Psycho (DVD)

1998

Dispatched in 7 to 10 working days
Price
26
RRP
R 59.99
(-57%)
No reviews yet.

Description

Marion Crane steals a lot of cash from a man whom her boss is in business with. On the way to see her boyfriend, she stops off by an old motel, run by the odd Norman Bates. She is murdered in the shower. Her sister, boyfriend, and a private investigator try to find out where she is, while we learn more about Norman Bates.

Product Details

Barcode
5050582379136
Department
Movies & TV
Released
1 Jan 2006
Type
Movies
Format
DVD
Genre
Horror
Region
Region 2
Year
1998
Language
English
Studio
Universal Pictures
Runtime
104 min
Age Restriction
PG
Supply Source
South Africa

Movie

Title
Psycho
Release Year
1998
Running Time
104 min
Language
English
Categories
Horror/Suspense / Crime / Horror Movies / Psychodrama / Psychos / Remake / Theatrical Release / Thriller
Synopsis
A remake of director Alfred Hitchcock's 1960 thriller about a young woman, who, while on the run after stealing $40,000 from her boss, is brutally murdered in the shower of a motel she is staying in one night. As police investigate her disappearance, we learn more about the motel's psychotic owner, Norman Bates. Director Gus Van Zant's film is a shot-for-shot remake of the original.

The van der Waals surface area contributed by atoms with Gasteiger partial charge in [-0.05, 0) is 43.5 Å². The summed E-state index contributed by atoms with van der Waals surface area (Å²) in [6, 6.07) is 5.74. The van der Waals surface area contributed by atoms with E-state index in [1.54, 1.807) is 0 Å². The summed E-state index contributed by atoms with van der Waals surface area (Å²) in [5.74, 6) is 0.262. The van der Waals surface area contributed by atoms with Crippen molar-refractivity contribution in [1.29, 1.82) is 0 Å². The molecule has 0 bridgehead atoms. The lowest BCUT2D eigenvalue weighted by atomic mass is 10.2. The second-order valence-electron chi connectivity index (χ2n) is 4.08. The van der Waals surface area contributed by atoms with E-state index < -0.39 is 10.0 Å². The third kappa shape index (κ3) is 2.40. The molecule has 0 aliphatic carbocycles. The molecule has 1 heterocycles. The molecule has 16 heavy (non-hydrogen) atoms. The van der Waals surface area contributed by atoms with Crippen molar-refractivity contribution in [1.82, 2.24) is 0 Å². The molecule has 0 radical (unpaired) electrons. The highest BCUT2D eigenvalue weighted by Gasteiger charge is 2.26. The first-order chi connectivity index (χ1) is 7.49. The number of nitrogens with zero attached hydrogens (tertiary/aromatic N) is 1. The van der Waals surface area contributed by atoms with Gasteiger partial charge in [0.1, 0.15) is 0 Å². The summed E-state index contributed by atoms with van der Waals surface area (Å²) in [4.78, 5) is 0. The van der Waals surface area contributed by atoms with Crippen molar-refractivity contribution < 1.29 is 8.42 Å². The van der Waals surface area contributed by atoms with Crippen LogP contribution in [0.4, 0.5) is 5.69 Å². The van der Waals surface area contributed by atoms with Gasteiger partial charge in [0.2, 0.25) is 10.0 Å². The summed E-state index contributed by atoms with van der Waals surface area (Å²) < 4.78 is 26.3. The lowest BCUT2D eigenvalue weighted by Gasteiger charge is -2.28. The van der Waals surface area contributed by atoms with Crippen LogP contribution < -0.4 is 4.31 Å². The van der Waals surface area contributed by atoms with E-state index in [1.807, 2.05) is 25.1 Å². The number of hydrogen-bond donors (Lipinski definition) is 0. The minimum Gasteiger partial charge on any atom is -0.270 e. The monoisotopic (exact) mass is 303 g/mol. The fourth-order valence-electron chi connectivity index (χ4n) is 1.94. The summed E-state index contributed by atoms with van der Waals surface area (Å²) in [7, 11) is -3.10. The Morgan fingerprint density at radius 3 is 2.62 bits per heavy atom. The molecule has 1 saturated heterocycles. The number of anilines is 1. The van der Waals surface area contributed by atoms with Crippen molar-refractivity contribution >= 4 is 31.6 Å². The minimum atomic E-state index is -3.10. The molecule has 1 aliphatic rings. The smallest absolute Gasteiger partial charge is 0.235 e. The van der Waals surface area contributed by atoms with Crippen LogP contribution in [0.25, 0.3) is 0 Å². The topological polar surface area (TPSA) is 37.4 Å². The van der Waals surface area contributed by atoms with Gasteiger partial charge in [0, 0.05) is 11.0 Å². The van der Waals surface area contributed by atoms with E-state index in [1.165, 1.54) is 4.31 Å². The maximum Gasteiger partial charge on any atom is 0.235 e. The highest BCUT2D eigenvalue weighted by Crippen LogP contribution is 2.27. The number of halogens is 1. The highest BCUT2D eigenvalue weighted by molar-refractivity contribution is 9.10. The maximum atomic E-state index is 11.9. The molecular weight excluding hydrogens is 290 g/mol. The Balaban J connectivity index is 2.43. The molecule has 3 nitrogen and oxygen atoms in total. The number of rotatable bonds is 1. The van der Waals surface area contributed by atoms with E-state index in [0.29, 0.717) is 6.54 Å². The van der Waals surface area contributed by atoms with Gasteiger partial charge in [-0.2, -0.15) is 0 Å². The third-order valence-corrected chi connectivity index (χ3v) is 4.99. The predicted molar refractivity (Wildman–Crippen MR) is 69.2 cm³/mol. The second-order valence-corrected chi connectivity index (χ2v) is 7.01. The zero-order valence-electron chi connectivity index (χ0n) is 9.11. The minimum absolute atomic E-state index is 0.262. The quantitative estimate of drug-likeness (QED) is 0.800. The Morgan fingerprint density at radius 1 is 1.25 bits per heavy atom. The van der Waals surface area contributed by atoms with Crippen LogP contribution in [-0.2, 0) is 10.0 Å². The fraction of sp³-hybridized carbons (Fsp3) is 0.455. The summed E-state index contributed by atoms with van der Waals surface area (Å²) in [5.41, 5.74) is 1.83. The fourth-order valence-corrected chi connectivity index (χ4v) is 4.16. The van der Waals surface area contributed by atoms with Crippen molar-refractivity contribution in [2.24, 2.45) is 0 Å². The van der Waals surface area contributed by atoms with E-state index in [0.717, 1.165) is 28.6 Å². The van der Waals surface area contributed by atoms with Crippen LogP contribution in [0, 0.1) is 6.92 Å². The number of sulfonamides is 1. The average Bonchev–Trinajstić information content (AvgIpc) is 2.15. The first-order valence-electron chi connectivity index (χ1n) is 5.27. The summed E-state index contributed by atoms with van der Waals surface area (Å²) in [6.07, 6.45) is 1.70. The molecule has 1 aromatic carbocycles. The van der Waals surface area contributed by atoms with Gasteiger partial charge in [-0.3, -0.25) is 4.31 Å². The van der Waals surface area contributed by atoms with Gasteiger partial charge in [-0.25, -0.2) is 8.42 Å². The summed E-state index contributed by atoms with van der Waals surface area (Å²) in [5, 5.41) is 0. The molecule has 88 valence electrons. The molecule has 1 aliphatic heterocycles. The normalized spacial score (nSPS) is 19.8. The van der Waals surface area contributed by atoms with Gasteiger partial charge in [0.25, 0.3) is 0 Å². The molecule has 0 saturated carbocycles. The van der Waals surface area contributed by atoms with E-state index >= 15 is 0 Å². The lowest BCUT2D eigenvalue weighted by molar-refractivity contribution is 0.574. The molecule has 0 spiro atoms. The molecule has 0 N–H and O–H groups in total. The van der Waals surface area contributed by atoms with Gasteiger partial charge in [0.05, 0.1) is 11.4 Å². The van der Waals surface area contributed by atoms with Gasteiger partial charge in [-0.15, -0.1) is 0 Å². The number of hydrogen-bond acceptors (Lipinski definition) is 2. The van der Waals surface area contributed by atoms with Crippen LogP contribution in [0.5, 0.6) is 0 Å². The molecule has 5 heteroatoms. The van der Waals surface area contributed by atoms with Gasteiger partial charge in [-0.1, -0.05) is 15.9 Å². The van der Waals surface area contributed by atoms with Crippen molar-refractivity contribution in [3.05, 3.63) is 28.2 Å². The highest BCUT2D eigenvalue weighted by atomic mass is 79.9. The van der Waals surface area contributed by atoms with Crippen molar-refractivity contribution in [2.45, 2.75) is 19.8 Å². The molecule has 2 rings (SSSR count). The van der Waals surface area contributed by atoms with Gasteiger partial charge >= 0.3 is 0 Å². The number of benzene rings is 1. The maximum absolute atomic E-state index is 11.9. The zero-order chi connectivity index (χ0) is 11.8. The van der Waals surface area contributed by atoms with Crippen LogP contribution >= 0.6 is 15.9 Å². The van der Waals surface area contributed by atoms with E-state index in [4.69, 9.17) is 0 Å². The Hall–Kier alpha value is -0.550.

Cast & Crew
Director
Gus Van Sant
Star
Chad Everett / Robert Forster / Philip Baker Hall / Anne Haney / Anne Heche / Rance Howard / James LeGros / William H. Macy / Julianne Moore / Viggo Mortensen / Vince Vaughn
Composer
Bernard Herrmann
Producer
Brian Grazer
Director of Photography
Christopher Doyle
Editor
Amy E. Duddleston
Costume Designer
Beatrix Aruna Pasztor
Story
Robert Bloch
Screenplay
Joseph Stefano
Movie Critics
Entertainment Weekly
"...What could be juicier, or more appropriate, than this post-modern PSYCHO?....A fascinating stunt..." -- Rating: B
Owen Gleiberman (18 Dec 1998, pp.49-50)
Sight and Sound
"...A work of 'metacinematic' research. By remaking PSYCHO, the film-makers have managed to replay formally notions of transgression and difference that manifested themselves in Hitchcock's original as themes and subtexts..."
Gavin Smith (1 Jan 1970, p.36-51)